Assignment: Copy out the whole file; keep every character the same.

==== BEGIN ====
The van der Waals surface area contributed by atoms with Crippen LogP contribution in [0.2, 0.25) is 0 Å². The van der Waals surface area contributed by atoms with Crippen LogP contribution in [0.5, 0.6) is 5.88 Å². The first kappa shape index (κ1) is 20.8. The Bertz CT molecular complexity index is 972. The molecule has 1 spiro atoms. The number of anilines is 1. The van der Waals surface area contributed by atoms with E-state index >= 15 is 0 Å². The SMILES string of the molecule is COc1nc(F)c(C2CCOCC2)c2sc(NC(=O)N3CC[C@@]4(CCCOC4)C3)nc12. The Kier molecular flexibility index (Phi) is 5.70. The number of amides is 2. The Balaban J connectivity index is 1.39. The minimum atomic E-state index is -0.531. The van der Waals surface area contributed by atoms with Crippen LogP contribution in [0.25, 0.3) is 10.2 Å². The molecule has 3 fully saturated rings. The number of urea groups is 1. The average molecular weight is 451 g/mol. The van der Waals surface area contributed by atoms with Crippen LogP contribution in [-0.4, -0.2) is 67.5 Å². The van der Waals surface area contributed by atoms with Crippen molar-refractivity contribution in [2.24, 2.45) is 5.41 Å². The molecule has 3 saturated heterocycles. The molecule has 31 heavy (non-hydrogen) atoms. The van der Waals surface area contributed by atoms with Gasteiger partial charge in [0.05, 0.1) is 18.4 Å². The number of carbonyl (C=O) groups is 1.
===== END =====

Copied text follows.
The van der Waals surface area contributed by atoms with Crippen LogP contribution in [0.2, 0.25) is 0 Å². The van der Waals surface area contributed by atoms with Crippen LogP contribution in [0.5, 0.6) is 5.88 Å². The first kappa shape index (κ1) is 20.8. The Bertz CT molecular complexity index is 972. The molecule has 1 spiro atoms. The number of anilines is 1. The van der Waals surface area contributed by atoms with E-state index >= 15 is 0 Å². The SMILES string of the molecule is COc1nc(F)c(C2CCOCC2)c2sc(NC(=O)N3CC[C@@]4(CCCOC4)C3)nc12. The Kier molecular flexibility index (Phi) is 5.70. The number of amides is 2. The Balaban J connectivity index is 1.39. The minimum atomic E-state index is -0.531. The van der Waals surface area contributed by atoms with Crippen LogP contribution in [0.25, 0.3) is 10.2 Å². The molecule has 3 fully saturated rings. The number of urea groups is 1. The average molecular weight is 451 g/mol. The van der Waals surface area contributed by atoms with Crippen LogP contribution in [-0.4, -0.2) is 67.5 Å². The van der Waals surface area contributed by atoms with Crippen molar-refractivity contribution in [2.24, 2.45) is 5.41 Å². The molecule has 3 saturated heterocycles. The molecule has 31 heavy (non-hydrogen) atoms. The van der Waals surface area contributed by atoms with Gasteiger partial charge in [0.05, 0.1) is 18.4 Å². The number of carbonyl (C=O) groups is 1.